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OUR MISSION: TO REDUCE THE BURDEN OF CARDIOVASCULAR DISEASE
Prof. Freek Verheugt,
Hot Line II, CARESS in AMI Combined Abciximab RE-teplase Stent Study in Acute Myocardial Infarction
Vienna, Austria, 3 September 2007: We have demonstrated that patients who have an acute myocardial infarction and are admitted to a hospital which has no possibility to perform direct angioplasty, benefit from being transferred immediately after having received thrombolytics to a hospital where angioplasty (percutaneous coronary intervention, PCI, often including stent implantation) can be immediately performed.
Patients who are transferred and receive angioplasty immediately after thrombolytics are much more likely (4.1% vs. 11.1% at 30 days, p<0.001) to be free from adverse events such as death, a new myocardial infarction, a new acute episode of chest pain and ECG changes requiring urgent angioplasty (refractory ischaemia). This advantage was present despite the fact that all the patients (36% of the entire conservative group) randomized to the group of more conservative treatment (no immediate transfer) were also promptly referred during the first hours post treatment if there was no evidence in their ECG/clinical status that the lytic drugs had open the occluded artery. (...)Presenter: C. Di Mario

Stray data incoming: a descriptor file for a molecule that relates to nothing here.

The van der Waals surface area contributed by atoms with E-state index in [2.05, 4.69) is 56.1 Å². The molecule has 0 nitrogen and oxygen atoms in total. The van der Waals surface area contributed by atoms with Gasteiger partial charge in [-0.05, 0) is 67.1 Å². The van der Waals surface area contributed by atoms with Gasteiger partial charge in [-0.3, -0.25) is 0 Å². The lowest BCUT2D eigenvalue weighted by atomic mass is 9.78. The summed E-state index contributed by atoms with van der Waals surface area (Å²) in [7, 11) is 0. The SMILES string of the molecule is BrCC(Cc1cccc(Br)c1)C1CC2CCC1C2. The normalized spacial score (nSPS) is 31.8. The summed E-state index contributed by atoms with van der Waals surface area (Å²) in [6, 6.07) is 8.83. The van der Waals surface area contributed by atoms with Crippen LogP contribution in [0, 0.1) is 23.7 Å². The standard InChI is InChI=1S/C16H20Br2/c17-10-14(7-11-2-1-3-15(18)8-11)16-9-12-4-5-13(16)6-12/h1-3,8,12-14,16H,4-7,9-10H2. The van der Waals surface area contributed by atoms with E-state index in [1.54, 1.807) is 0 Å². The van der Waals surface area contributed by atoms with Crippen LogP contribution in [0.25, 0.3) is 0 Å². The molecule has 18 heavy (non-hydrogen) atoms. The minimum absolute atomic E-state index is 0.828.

Discussant: Verheugt, Freek (Netherlands)
Immediate transfer for PCI after the start of thrombolysis reduced death in ST elevated MI patients, the CARESS study found. Current practice in most European hospitals is to administer thrombolytics and only to refer patients for PCI if they show no evidence of reperfusion.
In the CARESS study, which took place in Poland, Italy and France, 600 MI patients were randomised at the time of admission either to receive urgent transfer to ancillary PCI after thrombolysis, or to receive medical treatment with referral for PCI only if they experienced persistent ST elevation after 90 minutes of treatment, chest pain or haemodynamic compromise. Overall, 35.7% of those who received thrombolysis alone were subsequently referred for PCI.
Results at 30 days showed that 4.1% of patients in the group who had immediate transfer for PCI experienced the combined end-point of death and MI complications, compared to 11.1% in the group who only had thrombolytic therapy (P<0.001). Additional findings showed that the average length of hospital stay was seven days in the facilitated PCI group and 9 days in the thrombolysis-alone group.
“The study suggests PCI guidelines need to be changed so that all patients are referred for PCI,” principal investigator Carlo di Mario (Imperial College, London, UK) said at the Hot Line Session.
Discussant Freek Verheugt (Nijmegen, NL) said that, taken together with the earlier GRACIA-1, SIAM-£ and CAPITAL-MI trials, CARESS confirms early PCI should now routinely follow thrombolytic therapy. “But randomised trials are needed to determine whether PCI works best within 2.5 hours - as in CARESS – or if patients can wait 17 hours after thrombolytic therapy – as in GRACIA,” he said.